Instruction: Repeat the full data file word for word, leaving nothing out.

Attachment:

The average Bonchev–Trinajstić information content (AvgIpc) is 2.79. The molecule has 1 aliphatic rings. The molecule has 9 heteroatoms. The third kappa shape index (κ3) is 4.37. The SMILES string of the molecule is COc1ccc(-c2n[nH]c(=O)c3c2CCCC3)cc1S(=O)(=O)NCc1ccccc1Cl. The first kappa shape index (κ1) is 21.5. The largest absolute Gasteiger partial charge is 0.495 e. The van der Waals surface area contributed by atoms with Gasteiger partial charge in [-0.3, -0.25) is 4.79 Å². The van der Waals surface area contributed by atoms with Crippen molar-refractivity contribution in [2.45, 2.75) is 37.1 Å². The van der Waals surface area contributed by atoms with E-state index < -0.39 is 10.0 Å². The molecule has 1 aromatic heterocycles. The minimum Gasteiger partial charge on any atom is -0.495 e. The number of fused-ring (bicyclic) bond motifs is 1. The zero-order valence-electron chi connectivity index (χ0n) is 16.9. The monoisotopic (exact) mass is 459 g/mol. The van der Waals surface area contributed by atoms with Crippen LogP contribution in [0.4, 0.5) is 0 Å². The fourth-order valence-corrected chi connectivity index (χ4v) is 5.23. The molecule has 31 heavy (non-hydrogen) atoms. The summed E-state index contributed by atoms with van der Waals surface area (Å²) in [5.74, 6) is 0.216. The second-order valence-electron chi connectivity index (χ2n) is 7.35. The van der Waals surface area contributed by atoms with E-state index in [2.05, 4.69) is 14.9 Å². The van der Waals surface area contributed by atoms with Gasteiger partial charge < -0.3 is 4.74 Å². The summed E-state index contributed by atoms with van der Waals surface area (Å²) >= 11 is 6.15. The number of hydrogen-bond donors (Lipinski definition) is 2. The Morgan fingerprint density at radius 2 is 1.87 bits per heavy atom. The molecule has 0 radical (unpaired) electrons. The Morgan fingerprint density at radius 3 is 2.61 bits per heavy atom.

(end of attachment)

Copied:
The average Bonchev–Trinajstić information content (AvgIpc) is 2.79. The molecule has 1 aliphatic rings. The molecule has 9 heteroatoms. The third kappa shape index (κ3) is 4.37. The SMILES string of the molecule is COc1ccc(-c2n[nH]c(=O)c3c2CCCC3)cc1S(=O)(=O)NCc1ccccc1Cl. The first kappa shape index (κ1) is 21.5. The largest absolute Gasteiger partial charge is 0.495 e. The van der Waals surface area contributed by atoms with Gasteiger partial charge in [-0.3, -0.25) is 4.79 Å². The van der Waals surface area contributed by atoms with Crippen molar-refractivity contribution in [2.45, 2.75) is 37.1 Å². The van der Waals surface area contributed by atoms with E-state index < -0.39 is 10.0 Å². The molecule has 1 aromatic heterocycles. The minimum Gasteiger partial charge on any atom is -0.495 e. The number of fused-ring (bicyclic) bond motifs is 1. The zero-order valence-electron chi connectivity index (χ0n) is 16.9. The monoisotopic (exact) mass is 459 g/mol. The van der Waals surface area contributed by atoms with Crippen LogP contribution in [0.4, 0.5) is 0 Å². The fourth-order valence-corrected chi connectivity index (χ4v) is 5.23. The molecule has 31 heavy (non-hydrogen) atoms. The summed E-state index contributed by atoms with van der Waals surface area (Å²) in [5.74, 6) is 0.216. The second-order valence-electron chi connectivity index (χ2n) is 7.35. The van der Waals surface area contributed by atoms with E-state index in [2.05, 4.69) is 14.9 Å². The van der Waals surface area contributed by atoms with Gasteiger partial charge < -0.3 is 4.74 Å². The summed E-state index contributed by atoms with van der Waals surface area (Å²) >= 11 is 6.15. The number of hydrogen-bond donors (Lipinski definition) is 2. The Morgan fingerprint density at radius 2 is 1.87 bits per heavy atom. The molecule has 0 radical (unpaired) electrons. The Morgan fingerprint density at radius 3 is 2.61 bits per heavy atom.